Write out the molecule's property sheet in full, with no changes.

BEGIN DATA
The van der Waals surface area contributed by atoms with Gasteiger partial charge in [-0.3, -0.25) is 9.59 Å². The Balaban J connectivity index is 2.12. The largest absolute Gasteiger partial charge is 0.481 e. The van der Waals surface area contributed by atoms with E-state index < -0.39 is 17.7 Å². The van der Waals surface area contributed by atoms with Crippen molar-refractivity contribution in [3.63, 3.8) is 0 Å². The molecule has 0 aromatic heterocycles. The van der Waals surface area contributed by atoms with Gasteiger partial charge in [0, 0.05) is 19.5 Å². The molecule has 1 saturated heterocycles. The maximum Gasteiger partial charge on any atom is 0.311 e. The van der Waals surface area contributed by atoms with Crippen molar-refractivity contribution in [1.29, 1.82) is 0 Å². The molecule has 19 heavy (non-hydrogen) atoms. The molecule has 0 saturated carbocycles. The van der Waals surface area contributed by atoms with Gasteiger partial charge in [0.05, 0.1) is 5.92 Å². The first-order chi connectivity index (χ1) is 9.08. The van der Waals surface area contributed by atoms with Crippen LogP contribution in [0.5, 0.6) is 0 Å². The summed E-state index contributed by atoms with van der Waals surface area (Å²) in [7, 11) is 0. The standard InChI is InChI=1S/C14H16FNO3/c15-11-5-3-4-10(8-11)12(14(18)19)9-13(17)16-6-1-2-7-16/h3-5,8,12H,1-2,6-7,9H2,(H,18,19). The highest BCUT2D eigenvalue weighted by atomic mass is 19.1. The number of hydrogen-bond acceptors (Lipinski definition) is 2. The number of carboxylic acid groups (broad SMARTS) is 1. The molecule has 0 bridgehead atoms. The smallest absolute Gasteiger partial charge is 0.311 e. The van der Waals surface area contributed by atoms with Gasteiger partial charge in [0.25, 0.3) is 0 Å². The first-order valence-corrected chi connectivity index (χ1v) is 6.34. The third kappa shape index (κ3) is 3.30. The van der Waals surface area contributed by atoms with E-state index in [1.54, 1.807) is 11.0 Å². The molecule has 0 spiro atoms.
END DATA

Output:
The van der Waals surface area contributed by atoms with Gasteiger partial charge in [-0.3, -0.25) is 9.59 Å². The Balaban J connectivity index is 2.12. The largest absolute Gasteiger partial charge is 0.481 e. The van der Waals surface area contributed by atoms with E-state index < -0.39 is 17.7 Å². The van der Waals surface area contributed by atoms with Crippen molar-refractivity contribution in [3.63, 3.8) is 0 Å². The molecule has 0 aromatic heterocycles. The van der Waals surface area contributed by atoms with Gasteiger partial charge in [0, 0.05) is 19.5 Å². The molecule has 1 saturated heterocycles. The maximum Gasteiger partial charge on any atom is 0.311 e. The van der Waals surface area contributed by atoms with Crippen molar-refractivity contribution in [1.29, 1.82) is 0 Å². The molecule has 19 heavy (non-hydrogen) atoms. The molecule has 0 saturated carbocycles. The van der Waals surface area contributed by atoms with Gasteiger partial charge in [0.05, 0.1) is 5.92 Å². The first-order chi connectivity index (χ1) is 9.08. The van der Waals surface area contributed by atoms with Crippen LogP contribution in [0.5, 0.6) is 0 Å². The summed E-state index contributed by atoms with van der Waals surface area (Å²) in [7, 11) is 0. The standard InChI is InChI=1S/C14H16FNO3/c15-11-5-3-4-10(8-11)12(14(18)19)9-13(17)16-6-1-2-7-16/h3-5,8,12H,1-2,6-7,9H2,(H,18,19). The highest BCUT2D eigenvalue weighted by atomic mass is 19.1. The number of hydrogen-bond acceptors (Lipinski definition) is 2. The number of carboxylic acid groups (broad SMARTS) is 1. The molecule has 0 bridgehead atoms. The smallest absolute Gasteiger partial charge is 0.311 e. The van der Waals surface area contributed by atoms with Gasteiger partial charge in [0.25, 0.3) is 0 Å². The first-order valence-corrected chi connectivity index (χ1v) is 6.34. The third kappa shape index (κ3) is 3.30. The van der Waals surface area contributed by atoms with E-state index in [1.54, 1.807) is 11.0 Å². The molecule has 0 spiro atoms.